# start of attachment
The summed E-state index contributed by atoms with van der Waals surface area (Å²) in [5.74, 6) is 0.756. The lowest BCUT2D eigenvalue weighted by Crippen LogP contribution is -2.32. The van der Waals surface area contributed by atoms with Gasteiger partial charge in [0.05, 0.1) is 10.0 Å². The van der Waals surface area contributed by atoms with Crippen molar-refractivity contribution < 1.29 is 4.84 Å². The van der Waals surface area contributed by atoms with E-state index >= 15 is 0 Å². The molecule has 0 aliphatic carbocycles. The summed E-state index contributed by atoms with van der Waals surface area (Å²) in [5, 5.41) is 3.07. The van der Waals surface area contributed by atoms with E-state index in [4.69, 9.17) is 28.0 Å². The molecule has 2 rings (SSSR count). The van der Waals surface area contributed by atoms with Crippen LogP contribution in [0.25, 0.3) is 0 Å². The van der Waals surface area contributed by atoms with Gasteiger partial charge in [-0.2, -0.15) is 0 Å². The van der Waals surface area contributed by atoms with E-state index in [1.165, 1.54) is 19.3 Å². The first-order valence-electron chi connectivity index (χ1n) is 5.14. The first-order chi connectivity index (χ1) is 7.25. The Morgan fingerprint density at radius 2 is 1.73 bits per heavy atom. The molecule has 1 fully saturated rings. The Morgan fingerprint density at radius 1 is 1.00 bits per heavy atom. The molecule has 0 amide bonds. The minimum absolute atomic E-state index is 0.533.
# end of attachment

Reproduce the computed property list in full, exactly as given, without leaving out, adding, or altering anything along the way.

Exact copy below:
The summed E-state index contributed by atoms with van der Waals surface area (Å²) in [5.74, 6) is 0.756. The lowest BCUT2D eigenvalue weighted by Crippen LogP contribution is -2.32. The van der Waals surface area contributed by atoms with Gasteiger partial charge in [0.05, 0.1) is 10.0 Å². The van der Waals surface area contributed by atoms with Crippen molar-refractivity contribution < 1.29 is 4.84 Å². The van der Waals surface area contributed by atoms with E-state index >= 15 is 0 Å². The molecule has 0 aliphatic carbocycles. The summed E-state index contributed by atoms with van der Waals surface area (Å²) in [5, 5.41) is 3.07. The van der Waals surface area contributed by atoms with E-state index in [4.69, 9.17) is 28.0 Å². The molecule has 2 rings (SSSR count). The van der Waals surface area contributed by atoms with Crippen LogP contribution in [0.25, 0.3) is 0 Å². The van der Waals surface area contributed by atoms with Gasteiger partial charge in [-0.2, -0.15) is 0 Å². The van der Waals surface area contributed by atoms with E-state index in [1.165, 1.54) is 19.3 Å². The first-order valence-electron chi connectivity index (χ1n) is 5.14. The first-order chi connectivity index (χ1) is 7.25. The Morgan fingerprint density at radius 2 is 1.73 bits per heavy atom. The molecule has 1 fully saturated rings. The Morgan fingerprint density at radius 1 is 1.00 bits per heavy atom. The molecule has 0 amide bonds. The minimum absolute atomic E-state index is 0.533.